Comments: Drilling Slowdown
- John Donnelly (JPT Editor)
- Document ID
- Society of Petroleum Engineers
- Journal of Petroleum Technology
- Publication Date
- March 2011
- Document Type
- Journal Paper
- 16 - 16
- 2011. Society of Petroleum Engineers
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- 67 since 2007
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Nearly a year after the Macondo blowout in the US Gulf of Mexico, activity in one of the world’s great hydrocarbon basins is sparse and the future appears uncertain. Although the drilling moratorium was lifted by the federal government several months ago, approval of deepwater drilling permits has been slow in coming and the regulatory environment is unclear.
Drilling contractors are certainly suffering. Seahawk Drilling, one of the largest operators of shallow-water rigs in the Gulf of Mexico, announced last month that it would file for bankruptcy and sell its assets to a competitor. The company blamed the US government for regulations that had stifled drilling activity. Seahawk was “forced to seek strategic alternatives only after an unprecedented decline in the issuance of offshore drilling permits following the Macondo blowout,” Seahawk CEO Randy Stilley said in a statement announcing the bankruptcy. “The decision by regulators to arbitrarily construct unnecessary barriers to obtaining permits they had traditionally authorized has had an adverse impact not only on Seahawk, but on the sector as a whole.”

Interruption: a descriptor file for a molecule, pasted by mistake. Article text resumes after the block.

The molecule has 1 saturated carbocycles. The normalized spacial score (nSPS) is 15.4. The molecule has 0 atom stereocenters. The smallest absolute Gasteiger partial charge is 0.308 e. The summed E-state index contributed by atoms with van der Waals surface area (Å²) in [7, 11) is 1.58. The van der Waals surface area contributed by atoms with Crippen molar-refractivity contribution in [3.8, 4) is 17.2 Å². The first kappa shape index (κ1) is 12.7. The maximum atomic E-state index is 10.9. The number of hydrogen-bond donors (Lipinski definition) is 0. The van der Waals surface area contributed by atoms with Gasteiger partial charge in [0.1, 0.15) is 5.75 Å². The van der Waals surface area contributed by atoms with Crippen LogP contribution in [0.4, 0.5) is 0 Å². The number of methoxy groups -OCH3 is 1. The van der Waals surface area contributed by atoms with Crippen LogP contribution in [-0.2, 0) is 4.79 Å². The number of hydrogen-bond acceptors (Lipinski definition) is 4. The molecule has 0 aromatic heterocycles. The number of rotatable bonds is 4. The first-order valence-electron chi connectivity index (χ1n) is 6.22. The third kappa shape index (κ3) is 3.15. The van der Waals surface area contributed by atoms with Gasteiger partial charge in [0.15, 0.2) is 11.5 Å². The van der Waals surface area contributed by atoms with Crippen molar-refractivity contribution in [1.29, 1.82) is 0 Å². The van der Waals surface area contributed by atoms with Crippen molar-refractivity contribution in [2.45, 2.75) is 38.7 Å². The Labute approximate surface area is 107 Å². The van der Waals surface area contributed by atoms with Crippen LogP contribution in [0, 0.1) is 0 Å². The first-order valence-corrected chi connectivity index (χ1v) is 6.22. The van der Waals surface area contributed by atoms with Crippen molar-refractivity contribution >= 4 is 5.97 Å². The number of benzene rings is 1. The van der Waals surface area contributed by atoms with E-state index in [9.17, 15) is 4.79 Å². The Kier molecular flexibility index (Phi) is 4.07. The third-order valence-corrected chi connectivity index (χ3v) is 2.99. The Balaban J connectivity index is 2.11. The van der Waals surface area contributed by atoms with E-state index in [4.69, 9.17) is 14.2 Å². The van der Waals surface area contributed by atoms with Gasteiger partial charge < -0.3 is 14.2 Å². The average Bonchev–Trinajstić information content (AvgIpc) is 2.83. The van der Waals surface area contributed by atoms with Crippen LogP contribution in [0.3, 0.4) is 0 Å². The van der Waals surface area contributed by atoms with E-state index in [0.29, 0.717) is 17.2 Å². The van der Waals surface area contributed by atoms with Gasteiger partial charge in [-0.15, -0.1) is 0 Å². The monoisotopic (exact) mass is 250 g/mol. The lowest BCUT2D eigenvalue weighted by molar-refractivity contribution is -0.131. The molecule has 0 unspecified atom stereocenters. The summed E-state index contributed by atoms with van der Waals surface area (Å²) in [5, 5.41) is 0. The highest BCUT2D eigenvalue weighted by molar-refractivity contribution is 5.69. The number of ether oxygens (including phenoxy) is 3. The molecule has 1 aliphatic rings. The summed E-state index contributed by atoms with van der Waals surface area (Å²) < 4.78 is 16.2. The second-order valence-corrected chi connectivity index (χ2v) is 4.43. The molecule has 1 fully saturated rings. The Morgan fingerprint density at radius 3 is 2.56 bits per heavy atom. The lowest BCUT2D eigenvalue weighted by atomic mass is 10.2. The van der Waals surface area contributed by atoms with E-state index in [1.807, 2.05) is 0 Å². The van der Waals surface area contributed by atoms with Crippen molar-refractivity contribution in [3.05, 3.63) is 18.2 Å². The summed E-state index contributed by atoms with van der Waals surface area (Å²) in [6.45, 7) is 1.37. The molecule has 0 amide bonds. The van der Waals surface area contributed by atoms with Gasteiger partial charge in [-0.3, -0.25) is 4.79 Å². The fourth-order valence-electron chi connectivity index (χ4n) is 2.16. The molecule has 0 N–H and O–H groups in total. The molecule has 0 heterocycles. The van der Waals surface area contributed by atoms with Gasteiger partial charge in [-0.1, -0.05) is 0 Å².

Seahawk’s assets will be acquired by Hercules Offshore in a cash and stock deal worth about USD 100 million. The deal was the second major consolidation among US rig contractors in a week, following Ensco’s acquisition of Pride International.
US Interior Secretary Kenneth Salazar in May imposed a moratorium on drilling in the Gulf and lifted it in October. Drilling in shallow water of 500 feet or less was not subject to the moratorium but the issuance of new drill permits was greatly slowed.
At a Baker Institute gathering last month in Houston, industry representatives, scientists, consultants, and government officials discussed the future of the Gulf post-Macondo. That future will depend on how US drilling policy and safety standards evolve, the panelists agreed. In 2010, the US Gulf of Mexico produced 1.7 million b/d of oil and 6 bcf/d of natural gas, just under a quarter of total US oil output and 10% of total gas production, said J. Robinson West, chairman and chief executive officer of PFC Energy, one of the speakers at the event. “If oil and gas drilling are able to continue without constraint in the Gulf, it is the young fields in ultradeep water that will make the greatest contribution to US domestic oil production and energy security,” West said. By 2020, more than half of the Gulf’s production is projected to come from ultradeep waters.
Several industry executives thought that the industry and federal regulators would soon be to a point where the issuance of deepwater drilling permits could resume. Michael Bromwich, director of the federal agency overseeing drilling activity, said he expects permits for deepwater projects to begin soon, at least before the end of the second quarter.
Meanwhile, rigs from the Gulf are leaving for other basins around the world such as Brazil and west Africa. “The deepwater industry is global and will take its capital, equipment, and jobs to other basins if it cannot operate in the US,” West said.
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